There's only one media club in Manchester - a dingy back room near Albert Square full of twisted old men playing dominoes, who bitch about the sort of people that go to Groucho's and how thy've got the industry sewn up, those untalented London bastards brown-nosing John Birt at drinks parties in the Soho Room. For, without doubt, three easily definable groups of people make up this not-so-secret society of ours: members of Groucho's; guests of members, and people who despise everything Groucho's stands for on moral grounds.

Often, of course, people have been known to slide from one to another. Members of Group 3 eventually become members of Group 2 or even Group 1. And, rather sadly, members of Group 2 sometimes decline into being members of Group 3. Just stand outside Groucho's on any weekday evening and listen in to the rancorous conversations on the pavement. For instance, Monday 30 October 1995: "Yeah well," snorts a young man. "That's the last time I ever go there." "So rude," mutters another. "They think they're so special."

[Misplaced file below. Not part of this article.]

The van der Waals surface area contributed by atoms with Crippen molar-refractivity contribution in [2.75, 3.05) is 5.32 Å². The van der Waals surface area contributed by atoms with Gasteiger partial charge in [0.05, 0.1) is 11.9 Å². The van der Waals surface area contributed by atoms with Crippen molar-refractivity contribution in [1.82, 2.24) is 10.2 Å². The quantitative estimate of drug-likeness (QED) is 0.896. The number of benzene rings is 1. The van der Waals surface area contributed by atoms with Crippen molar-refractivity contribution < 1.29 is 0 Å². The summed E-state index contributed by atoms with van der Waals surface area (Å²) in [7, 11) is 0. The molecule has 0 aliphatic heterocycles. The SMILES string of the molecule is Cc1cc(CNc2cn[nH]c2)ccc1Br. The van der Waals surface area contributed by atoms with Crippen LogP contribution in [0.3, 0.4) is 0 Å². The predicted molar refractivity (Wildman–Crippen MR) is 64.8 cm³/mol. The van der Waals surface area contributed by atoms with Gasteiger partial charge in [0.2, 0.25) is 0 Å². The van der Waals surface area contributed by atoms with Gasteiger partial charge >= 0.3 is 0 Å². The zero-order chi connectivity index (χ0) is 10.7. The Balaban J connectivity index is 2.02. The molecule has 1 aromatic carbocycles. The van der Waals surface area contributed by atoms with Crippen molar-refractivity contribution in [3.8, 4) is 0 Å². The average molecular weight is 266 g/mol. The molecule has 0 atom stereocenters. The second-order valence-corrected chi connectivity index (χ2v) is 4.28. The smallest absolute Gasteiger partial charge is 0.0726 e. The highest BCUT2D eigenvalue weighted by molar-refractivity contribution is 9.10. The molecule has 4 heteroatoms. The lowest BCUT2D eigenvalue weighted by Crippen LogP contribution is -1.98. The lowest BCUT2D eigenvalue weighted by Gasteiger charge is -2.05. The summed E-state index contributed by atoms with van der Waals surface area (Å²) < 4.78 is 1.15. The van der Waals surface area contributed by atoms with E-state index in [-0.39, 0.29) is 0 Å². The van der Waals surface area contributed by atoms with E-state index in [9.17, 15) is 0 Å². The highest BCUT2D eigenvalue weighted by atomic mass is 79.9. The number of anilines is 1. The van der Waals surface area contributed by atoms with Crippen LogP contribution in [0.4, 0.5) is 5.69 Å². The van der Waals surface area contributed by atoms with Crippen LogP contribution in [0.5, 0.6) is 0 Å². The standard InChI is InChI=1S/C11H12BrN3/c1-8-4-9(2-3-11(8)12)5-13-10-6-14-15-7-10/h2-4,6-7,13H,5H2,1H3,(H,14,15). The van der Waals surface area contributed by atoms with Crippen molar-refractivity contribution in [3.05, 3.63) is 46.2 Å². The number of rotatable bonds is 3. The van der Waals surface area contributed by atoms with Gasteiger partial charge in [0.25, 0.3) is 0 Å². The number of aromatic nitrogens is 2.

"You've got to be a personal friend of Keith Allen's to get in these days." "Yeah. Or Damien Hirst."

Inside in the foyer, Gordana, the manager, peers through the venetian blinds. "They're still there," she tuts. "What can we do?"

"Just ignore them," replies the receptionist.

The charm of Groucho's is the routine - every night is pretty much like the last. The stalwarts - Keith Allen, John McVicar, et al - have moved upstairs to the new snooker room/sports bar. When a woman inadvertently joins them, they all go very quiet. Alex from Blur rushes around clutching champagne and telling everyone, with engaging candour, how "fantastic it is to be a pop star, because you get to hang around with other famous people". Victor Lewis-Smith sits in a comer and gets into fights. Recently, he upset various grief-stricken notables by signing himself into the members' book as "Michael VerMeulen + 4 pall-bearers".